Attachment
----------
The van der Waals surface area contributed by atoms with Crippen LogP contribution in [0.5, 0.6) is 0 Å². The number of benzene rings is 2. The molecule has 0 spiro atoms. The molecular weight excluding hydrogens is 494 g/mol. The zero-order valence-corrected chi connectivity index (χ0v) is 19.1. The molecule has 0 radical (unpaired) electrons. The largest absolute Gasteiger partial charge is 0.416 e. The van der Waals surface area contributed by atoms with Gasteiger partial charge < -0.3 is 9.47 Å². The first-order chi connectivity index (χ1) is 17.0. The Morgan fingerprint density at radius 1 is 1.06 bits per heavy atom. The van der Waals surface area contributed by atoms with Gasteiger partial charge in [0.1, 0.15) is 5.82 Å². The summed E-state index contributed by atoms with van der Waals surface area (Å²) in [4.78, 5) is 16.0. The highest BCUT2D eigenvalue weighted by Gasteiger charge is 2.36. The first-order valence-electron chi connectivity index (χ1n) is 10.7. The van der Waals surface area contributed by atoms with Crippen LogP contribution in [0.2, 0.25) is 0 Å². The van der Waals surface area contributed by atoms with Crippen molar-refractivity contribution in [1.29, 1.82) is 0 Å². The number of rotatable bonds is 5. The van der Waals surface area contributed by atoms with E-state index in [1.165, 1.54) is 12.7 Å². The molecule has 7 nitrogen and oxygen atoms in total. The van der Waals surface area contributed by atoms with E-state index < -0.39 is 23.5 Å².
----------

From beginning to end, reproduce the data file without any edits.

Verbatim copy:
The van der Waals surface area contributed by atoms with Crippen LogP contribution in [0.5, 0.6) is 0 Å². The number of benzene rings is 2. The molecule has 0 spiro atoms. The molecular weight excluding hydrogens is 494 g/mol. The zero-order valence-corrected chi connectivity index (χ0v) is 19.1. The molecule has 0 radical (unpaired) electrons. The largest absolute Gasteiger partial charge is 0.416 e. The van der Waals surface area contributed by atoms with Gasteiger partial charge < -0.3 is 9.47 Å². The first-order chi connectivity index (χ1) is 17.0. The Morgan fingerprint density at radius 1 is 1.06 bits per heavy atom. The van der Waals surface area contributed by atoms with Gasteiger partial charge in [0.1, 0.15) is 5.82 Å². The summed E-state index contributed by atoms with van der Waals surface area (Å²) in [4.78, 5) is 16.0. The highest BCUT2D eigenvalue weighted by Gasteiger charge is 2.36. The first-order valence-electron chi connectivity index (χ1n) is 10.7. The van der Waals surface area contributed by atoms with Crippen LogP contribution in [0.2, 0.25) is 0 Å². The van der Waals surface area contributed by atoms with Crippen molar-refractivity contribution in [1.29, 1.82) is 0 Å². The number of rotatable bonds is 5. The van der Waals surface area contributed by atoms with E-state index in [1.165, 1.54) is 12.7 Å². The molecule has 7 nitrogen and oxygen atoms in total. The van der Waals surface area contributed by atoms with E-state index < -0.39 is 23.5 Å².